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Other Uses

Alcohol  Fuel  Oil  Wood

Other Uses: The fruit has the potential to be used to make alcohol as a petrol substitute. The wood is light in weight, hard, long lasting in dry sites. Although of low quality, it is used locally in making rural buildings for purposes such as rafters and beams; for water troughs, posts and as a source of cellulose[ 419 ].

Special Uses

Food Forest

References   More on Other Uses

Cultivation details

A plant of moist tropical and subtropical climates, where it is found at elevations from sea level to around 1,200 metres[ 418 ]. It grows in areas where the temperatures never fall below 10c, the average annual rainfall is 1,500mm or more and the driest month has 25mm or more rain[ 297 ]. Grows best in a warm, sheltered, and moist site that is well drained[ 314 ]. It likes filtered sunlight when young, but can take full sun as it matures[ 297 , 314 ]. Prefers a pH in the range 4.5 - 5, tolerating 4.1 - 5.6[ 418 ]. A fast-growing plant[ 200 ]. Utilizing the plant for its edible apical bud always leads to its eventual death since the palm is unable to form side branches and thus is unable to grow any more. This has led to plant populations coming under pressure in some areas[ 314 ]. Spacing: 6-8 ft. (1.8-2.4 m); 8-10 ft. (2.4-3 m); 10-12 ft. (3-3.6 m). They are grown commercially for palm hearts in Brazil.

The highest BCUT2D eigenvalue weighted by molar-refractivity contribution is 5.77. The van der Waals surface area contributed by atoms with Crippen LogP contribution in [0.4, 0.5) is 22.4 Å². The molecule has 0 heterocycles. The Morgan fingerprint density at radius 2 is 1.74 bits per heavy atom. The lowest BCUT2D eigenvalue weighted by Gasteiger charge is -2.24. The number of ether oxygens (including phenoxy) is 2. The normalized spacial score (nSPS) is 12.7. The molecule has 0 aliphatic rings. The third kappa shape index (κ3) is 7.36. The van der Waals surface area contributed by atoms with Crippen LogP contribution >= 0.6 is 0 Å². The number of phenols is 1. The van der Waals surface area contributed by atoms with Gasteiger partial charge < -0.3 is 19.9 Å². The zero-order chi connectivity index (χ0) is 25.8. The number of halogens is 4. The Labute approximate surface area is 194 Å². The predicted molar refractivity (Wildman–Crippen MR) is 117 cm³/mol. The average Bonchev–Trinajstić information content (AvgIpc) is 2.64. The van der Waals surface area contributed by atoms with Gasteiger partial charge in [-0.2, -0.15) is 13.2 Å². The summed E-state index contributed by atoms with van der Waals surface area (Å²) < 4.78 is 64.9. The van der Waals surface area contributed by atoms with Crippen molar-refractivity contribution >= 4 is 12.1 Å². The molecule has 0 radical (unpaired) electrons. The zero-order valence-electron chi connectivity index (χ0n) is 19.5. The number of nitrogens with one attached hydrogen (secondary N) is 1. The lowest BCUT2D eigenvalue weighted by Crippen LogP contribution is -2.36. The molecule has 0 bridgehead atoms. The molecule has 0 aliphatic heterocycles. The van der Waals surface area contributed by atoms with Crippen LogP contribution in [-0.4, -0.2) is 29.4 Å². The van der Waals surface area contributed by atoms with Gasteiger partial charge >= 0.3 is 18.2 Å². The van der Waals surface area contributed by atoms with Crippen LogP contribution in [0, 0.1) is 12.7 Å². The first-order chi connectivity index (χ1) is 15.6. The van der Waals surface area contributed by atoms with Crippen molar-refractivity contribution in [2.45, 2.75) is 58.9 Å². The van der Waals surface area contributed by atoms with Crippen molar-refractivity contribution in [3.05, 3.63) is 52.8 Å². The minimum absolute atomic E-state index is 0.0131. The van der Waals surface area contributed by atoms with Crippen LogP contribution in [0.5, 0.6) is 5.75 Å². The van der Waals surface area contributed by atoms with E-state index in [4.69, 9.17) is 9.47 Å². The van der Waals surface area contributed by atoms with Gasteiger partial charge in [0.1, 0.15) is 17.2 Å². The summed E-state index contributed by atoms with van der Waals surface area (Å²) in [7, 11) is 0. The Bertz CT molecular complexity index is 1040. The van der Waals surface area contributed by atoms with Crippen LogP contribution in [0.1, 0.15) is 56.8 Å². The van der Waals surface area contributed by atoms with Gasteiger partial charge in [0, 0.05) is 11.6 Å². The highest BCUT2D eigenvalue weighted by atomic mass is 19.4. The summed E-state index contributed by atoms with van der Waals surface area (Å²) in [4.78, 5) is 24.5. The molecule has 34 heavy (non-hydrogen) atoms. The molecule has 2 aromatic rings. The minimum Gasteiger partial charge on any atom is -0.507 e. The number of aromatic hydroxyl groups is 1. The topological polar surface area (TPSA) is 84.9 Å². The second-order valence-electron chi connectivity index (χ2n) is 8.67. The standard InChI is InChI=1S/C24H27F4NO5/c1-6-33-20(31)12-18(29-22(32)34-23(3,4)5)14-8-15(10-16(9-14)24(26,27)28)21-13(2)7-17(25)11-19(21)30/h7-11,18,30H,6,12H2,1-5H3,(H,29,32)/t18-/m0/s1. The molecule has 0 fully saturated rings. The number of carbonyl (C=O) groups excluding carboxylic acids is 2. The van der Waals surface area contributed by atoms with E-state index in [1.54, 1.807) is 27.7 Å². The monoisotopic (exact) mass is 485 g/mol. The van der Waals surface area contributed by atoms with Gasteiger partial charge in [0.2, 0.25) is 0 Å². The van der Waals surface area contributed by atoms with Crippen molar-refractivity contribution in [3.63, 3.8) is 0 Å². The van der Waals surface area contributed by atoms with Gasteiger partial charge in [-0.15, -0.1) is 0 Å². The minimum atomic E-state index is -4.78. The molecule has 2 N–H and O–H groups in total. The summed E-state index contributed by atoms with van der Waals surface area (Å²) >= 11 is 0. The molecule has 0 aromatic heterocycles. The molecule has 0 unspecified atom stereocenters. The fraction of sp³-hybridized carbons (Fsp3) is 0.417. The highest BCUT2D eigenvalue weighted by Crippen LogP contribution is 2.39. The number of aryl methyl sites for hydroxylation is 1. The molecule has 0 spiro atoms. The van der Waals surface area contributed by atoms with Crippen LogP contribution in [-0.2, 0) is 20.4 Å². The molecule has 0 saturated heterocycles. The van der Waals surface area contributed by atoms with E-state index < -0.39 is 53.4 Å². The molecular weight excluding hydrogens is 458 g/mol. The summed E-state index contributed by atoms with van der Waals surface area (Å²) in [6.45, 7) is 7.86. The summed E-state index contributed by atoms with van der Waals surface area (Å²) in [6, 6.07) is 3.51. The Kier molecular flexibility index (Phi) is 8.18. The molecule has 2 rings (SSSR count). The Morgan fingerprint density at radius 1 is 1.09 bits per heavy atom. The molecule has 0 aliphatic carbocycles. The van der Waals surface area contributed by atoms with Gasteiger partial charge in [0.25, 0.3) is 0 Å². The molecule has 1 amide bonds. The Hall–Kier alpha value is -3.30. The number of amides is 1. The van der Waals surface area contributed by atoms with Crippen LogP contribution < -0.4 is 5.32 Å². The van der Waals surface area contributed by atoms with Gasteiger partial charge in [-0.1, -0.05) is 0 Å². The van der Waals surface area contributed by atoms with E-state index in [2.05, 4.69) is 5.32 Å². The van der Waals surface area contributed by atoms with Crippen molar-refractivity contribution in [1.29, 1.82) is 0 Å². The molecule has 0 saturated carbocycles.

References   Carbon Farming Information and Carbon Sequestration Information

Temperature Converter

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The PFAF Bookshop

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Plant Propagation

Seed - it has a short viability of less than three months and so is best sown as soon as it is ripe in a partially shaded position in a nursery seedbed. Pre-soak them in cold water for 24 hours prior to sowing[ 419 ]. A germination rate of around 80% or more can be expected, with the seed sprouting within 30 - 70 days[ 419 ]. The seed germinates rapidly and grows quickly[ 297 ].

Other Names

If available other names are mentioned here

Yayih, Imi pu'e, Jussara palm, Palmito-doce, Acaf,

Native Range

SOUTHERN AMERICA: Brazil, Bahia, Espírito Santo, Goiás, Mato Grosso do Sul, Minas Gerais, Paraná, Rio de Janeiro, Santa Catarina, São Paulo, Argentina, Misiones, Paraguay, Alto Paraná,

Weed Potential

Right plant wrong place. We are currently updating this section. Please note that a plant may be invasive in one area but may not in your area so it’s worth checking.

Conservation Status

IUCN Red List of Threatened Plants Status : This taxon has not yet been assessed

Related Plants
Latin NameCommon NameHabitHeightHardinessGrowthSoilShadeMoistureEdibleMedicinalOther
Euterpe oleraceaAcai, Assai Palm, Acai PalmTree25.0 10-12 FLMHSNM522

Growth: S = slow M = medium F = fast. Soil: L = light (sandy) M = medium H = heavy (clay). pH: A = acid N = neutral B = basic (alkaline). Shade: F = full shade S = semi-shade N = no shade. Moisture: D = dry M = Moist We = wet Wa = water.


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Botanical References


Links / References

For a list of references used on this page please go here
A special thanks to Ken Fern for some of the information used on this page.